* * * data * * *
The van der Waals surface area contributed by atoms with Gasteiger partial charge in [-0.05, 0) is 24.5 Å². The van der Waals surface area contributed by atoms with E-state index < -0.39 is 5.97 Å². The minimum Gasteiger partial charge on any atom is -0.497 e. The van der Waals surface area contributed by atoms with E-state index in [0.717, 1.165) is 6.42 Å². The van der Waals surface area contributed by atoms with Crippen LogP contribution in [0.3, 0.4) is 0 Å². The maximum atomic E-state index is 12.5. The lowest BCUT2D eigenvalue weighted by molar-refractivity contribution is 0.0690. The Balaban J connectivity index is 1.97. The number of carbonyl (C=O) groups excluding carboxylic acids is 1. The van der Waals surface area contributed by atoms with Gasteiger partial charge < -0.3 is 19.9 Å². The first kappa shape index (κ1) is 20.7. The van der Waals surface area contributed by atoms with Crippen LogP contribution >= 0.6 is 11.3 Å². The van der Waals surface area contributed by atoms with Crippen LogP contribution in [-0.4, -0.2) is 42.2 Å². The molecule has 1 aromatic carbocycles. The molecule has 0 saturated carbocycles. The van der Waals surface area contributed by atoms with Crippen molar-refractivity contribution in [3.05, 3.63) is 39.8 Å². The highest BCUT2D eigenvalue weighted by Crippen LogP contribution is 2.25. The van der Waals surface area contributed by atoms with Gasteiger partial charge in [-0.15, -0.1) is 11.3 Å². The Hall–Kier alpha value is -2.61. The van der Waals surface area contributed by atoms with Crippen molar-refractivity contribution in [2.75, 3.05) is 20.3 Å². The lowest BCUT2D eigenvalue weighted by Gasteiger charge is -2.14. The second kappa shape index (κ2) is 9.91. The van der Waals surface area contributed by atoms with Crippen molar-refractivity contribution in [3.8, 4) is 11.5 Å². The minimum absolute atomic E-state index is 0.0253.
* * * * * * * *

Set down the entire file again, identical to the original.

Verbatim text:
The van der Waals surface area contributed by atoms with Gasteiger partial charge in [-0.05, 0) is 24.5 Å². The van der Waals surface area contributed by atoms with E-state index < -0.39 is 5.97 Å². The minimum Gasteiger partial charge on any atom is -0.497 e. The van der Waals surface area contributed by atoms with E-state index in [0.717, 1.165) is 6.42 Å². The van der Waals surface area contributed by atoms with Crippen LogP contribution in [0.3, 0.4) is 0 Å². The maximum atomic E-state index is 12.5. The lowest BCUT2D eigenvalue weighted by molar-refractivity contribution is 0.0690. The Balaban J connectivity index is 1.97. The number of carbonyl (C=O) groups excluding carboxylic acids is 1. The van der Waals surface area contributed by atoms with Gasteiger partial charge < -0.3 is 19.9 Å². The first kappa shape index (κ1) is 20.7. The van der Waals surface area contributed by atoms with Crippen LogP contribution >= 0.6 is 11.3 Å². The van der Waals surface area contributed by atoms with Crippen LogP contribution in [-0.4, -0.2) is 42.2 Å². The molecule has 1 aromatic carbocycles. The molecule has 0 saturated carbocycles. The van der Waals surface area contributed by atoms with Crippen molar-refractivity contribution in [3.05, 3.63) is 39.8 Å². The highest BCUT2D eigenvalue weighted by Crippen LogP contribution is 2.25. The van der Waals surface area contributed by atoms with Gasteiger partial charge in [-0.15, -0.1) is 11.3 Å². The Hall–Kier alpha value is -2.61. The van der Waals surface area contributed by atoms with Crippen molar-refractivity contribution in [2.75, 3.05) is 20.3 Å². The lowest BCUT2D eigenvalue weighted by Gasteiger charge is -2.14. The second kappa shape index (κ2) is 9.91. The van der Waals surface area contributed by atoms with Crippen molar-refractivity contribution in [3.8, 4) is 11.5 Å². The minimum absolute atomic E-state index is 0.0253.